Trade a pitching prospect for either Aaron Altheer or Nick Williams. They can catch the ball as well as hit it. They also can run. Eat some salary to make a deal for Markakis. Suddenly you have a good outfield.

  5. 5
    ryan c Says:

    @1
    Cobb and Teheran are near identical pitchers and if Cobb were to sign for 3/36MM, it’s only 5MM more than what Teheran’s going to get paid through same amount of years. So what you’re getting is a pitcher that can mirror Teheran’s production and a man child that can destroy baseballs for 4 years.

    I think it’s a fairly good estimate that the Braves have approximately 16MM to spend where they currently sit. If…

    1. Teheran’s traded +8MM (24MM left)
    2. Sign Cobb -12MM (12MM left)
    3. Sign Walker -9MM (3MM left) or Sign Frazier -12MM (0MM left)
    4. Deal Kakes, eat 6MM +5MM (3MM or 8MM left).

    There’s still room to add a reliever if AA would prefer.

    On CarGo…sure, why not, if the above doesn’t happen.

    Real debate: I keep hearing about Teheran’s upside, but no one has really laid out what that upside is. What made 2016 Teheran and what broke 2015 and 2017 Teheran?

  6. 6
    Rob Copenhaver Says:

    Cobb has never produced a WAR season that matches Teheran’s two best seasons. Teheran is 27. Cobb is 30. Teheran will cost less the next 3 seasons by a total of $8M if Cobb signs at 3YR/$36M. Teheran, despite his down year this past year, is entering his peak and could easily repeat the 3+ fWAR seasons of his early seasons IF (and this answers your last question) he keeps the ball down and improves his walk rate. His HR/9 went from 1.05 to 1.48 between ’16 and ’17. His walk rate nearly doubled from 1.96 to 3.44 during the same period. His BABIP jumped a little, and his K/9 fell a little, but those two damned his season. There’s no reason to think that he can’t return just based on bad season in a new ballpark.

    Trading Teheran right now would be selling low unquestioned. The question is whether or not Teheran can recover. At $8M, $11M, and $12M these next 3 seasons, his salary probably has the Braves really wanting to hold onto him. With that said, if you can trade him for a pre-arb guy like Santana, like you said, then that definitely makes sense. But if Teheran returns to 2016, at $8M, there is some serious surplus value and more track record than Santana.

    While there are a lot of things AA can do, I agree with coop to just do something. Going into this year with the way the roster is constructed is just lazy for a guy who’s been on the job for almost 3 months now and was able to retain a sizable portion of the staff. I don’t think that’s impatience; that’s expecting the FO to not just take an offseason off regardless of whether you make a change at the GM chair.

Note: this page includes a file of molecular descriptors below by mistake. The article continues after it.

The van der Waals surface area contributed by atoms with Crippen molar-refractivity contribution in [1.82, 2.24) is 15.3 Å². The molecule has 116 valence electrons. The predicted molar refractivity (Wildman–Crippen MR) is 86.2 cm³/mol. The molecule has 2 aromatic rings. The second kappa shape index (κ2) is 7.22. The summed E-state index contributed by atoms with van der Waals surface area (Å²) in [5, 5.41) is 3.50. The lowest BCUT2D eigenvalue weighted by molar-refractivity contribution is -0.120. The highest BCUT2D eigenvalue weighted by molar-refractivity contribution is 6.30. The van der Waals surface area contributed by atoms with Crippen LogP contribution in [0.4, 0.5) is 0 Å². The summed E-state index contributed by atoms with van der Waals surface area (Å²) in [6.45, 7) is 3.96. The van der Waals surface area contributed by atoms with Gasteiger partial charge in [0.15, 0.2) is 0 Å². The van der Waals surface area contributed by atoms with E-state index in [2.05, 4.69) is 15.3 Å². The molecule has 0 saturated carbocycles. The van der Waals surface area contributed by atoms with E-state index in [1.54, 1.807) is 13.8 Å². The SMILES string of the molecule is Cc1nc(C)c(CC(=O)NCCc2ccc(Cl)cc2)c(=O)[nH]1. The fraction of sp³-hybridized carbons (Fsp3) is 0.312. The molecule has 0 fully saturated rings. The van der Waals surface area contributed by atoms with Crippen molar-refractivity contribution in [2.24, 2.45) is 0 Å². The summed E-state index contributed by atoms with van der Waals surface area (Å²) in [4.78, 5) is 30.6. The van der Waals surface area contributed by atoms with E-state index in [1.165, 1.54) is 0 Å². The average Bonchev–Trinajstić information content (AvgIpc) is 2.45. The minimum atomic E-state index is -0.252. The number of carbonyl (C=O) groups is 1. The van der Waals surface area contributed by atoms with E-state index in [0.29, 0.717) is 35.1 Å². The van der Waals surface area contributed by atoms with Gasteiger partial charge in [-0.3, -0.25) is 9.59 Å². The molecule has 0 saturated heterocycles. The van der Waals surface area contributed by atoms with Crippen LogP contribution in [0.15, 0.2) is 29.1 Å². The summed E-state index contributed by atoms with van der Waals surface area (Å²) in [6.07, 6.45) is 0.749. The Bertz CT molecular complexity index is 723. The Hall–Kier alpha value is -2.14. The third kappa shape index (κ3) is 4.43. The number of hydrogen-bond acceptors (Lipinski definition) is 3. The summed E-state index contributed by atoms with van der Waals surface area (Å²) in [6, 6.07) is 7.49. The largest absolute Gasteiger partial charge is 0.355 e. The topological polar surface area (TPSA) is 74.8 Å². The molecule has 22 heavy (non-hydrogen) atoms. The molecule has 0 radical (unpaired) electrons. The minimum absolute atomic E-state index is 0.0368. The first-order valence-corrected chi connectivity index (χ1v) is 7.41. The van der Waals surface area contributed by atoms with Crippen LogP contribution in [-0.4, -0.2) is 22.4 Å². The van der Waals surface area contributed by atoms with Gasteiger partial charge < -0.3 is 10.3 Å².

7. 7
    ryan c Says:

    Here’s how we do math, Rob

    36-(8+11+12)=
    36-(19+12)=
    36-31=5.

    I was going on projections for Cobb and Teheran, not past performance. Also, it’s within reason to expect Cobb’s ERA to drop a sizable amount swapping leagues.

  8. 8
    Rob Cope Says:

    Dang it. Math is so hard.

  9. 9
    ryan c Says:

    @8
    It’s ok, Rob. Even my 3rd graders forget how to add and subtract.

  10. 10
    Ethan Says:

    Agreed. If the current 40 man + NRI’s is what we go into the season with, I’m going to be annoyed. I understand the reticence to trade prospects, but the major league free agent pool should be known variables. Additionally, there should be plenty of options for one-year deals at this point. Lack of familiarity with the farm system is irrelevant in this context.

  11. 11
    Sam Hutcheson Says:

    There’s nothing we’re hearing from players to suggest they’re cratering to the point of taking one year deals. Just the opposite.

  12. 12
    Ethan Says:

    Not the top guys, but there are players available who would be accretive to the overall performance of the big league club that would seem to be reasonable candidates.

    The larger point was that the market seems to be such that there are alternatives even if you’re fearful of blocking a prospect by executing a longer term deal.

  13. 13
    Smitty Says:

    I like the article Rob

  14. 14
    blazon Says:

    CarGo? Yes, the best of the bunch. Upside, as quoted.

    Do we know Atlanta’s elevation?

  15. 15
    blazon Says:

    AA
    the first critiques appear and have their say
    it’s language some believe, Hellenic french
    makes it hard for him to move beyond the bench.

  16. 16
    Sam Hutcheson Says:

    Again. What we’re hearing from player agents points to a spring training player boycott. That requires coordinated action from all of the mlbpa members, including the second tier types you’re interested in. I see nothing to suggest they’re interested in those pillow deals were all talking about from Atlanta.

  17. 17
    Adam R Says:

    If “not the top guys” could’ve been had on a one-year deal, don’t you think some team would have figured that out and signed one of them, any of them, already?

    As long as there’s more than one team that could use him, it’s in Carlos Gonzalez’s interests to wait until he’s the best player freely available and let them bid against each other for his services. The players are still calculating that demand exceeds supply.